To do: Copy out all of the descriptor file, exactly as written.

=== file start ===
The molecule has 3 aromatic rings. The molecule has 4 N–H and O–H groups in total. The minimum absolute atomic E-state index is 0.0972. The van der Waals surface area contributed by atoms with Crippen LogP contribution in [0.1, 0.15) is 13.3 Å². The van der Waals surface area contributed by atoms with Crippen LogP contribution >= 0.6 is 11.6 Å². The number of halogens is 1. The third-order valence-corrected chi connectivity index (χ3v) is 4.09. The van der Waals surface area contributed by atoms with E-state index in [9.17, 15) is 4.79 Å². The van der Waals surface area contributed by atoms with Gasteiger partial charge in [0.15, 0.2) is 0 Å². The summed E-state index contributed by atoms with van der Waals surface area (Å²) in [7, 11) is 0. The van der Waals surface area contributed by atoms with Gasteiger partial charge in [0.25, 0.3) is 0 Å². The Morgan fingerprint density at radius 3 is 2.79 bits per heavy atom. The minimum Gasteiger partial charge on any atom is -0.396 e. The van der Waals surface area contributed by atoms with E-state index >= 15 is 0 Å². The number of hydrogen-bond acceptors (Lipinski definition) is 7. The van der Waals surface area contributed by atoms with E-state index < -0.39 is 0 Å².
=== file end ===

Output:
The molecule has 3 aromatic rings. The molecule has 4 N–H and O–H groups in total. The minimum absolute atomic E-state index is 0.0972. The van der Waals surface area contributed by atoms with Crippen LogP contribution in [0.1, 0.15) is 13.3 Å². The van der Waals surface area contributed by atoms with Crippen LogP contribution >= 0.6 is 11.6 Å². The number of halogens is 1. The third-order valence-corrected chi connectivity index (χ3v) is 4.09. The van der Waals surface area contributed by atoms with E-state index in [9.17, 15) is 4.79 Å². The van der Waals surface area contributed by atoms with Gasteiger partial charge in [0.15, 0.2) is 0 Å². The summed E-state index contributed by atoms with van der Waals surface area (Å²) in [7, 11) is 0. The van der Waals surface area contributed by atoms with Gasteiger partial charge in [0.25, 0.3) is 0 Å². The Morgan fingerprint density at radius 3 is 2.79 bits per heavy atom. The minimum Gasteiger partial charge on any atom is -0.396 e. The van der Waals surface area contributed by atoms with E-state index >= 15 is 0 Å². The number of hydrogen-bond acceptors (Lipinski definition) is 7. The van der Waals surface area contributed by atoms with E-state index < -0.39 is 0 Å².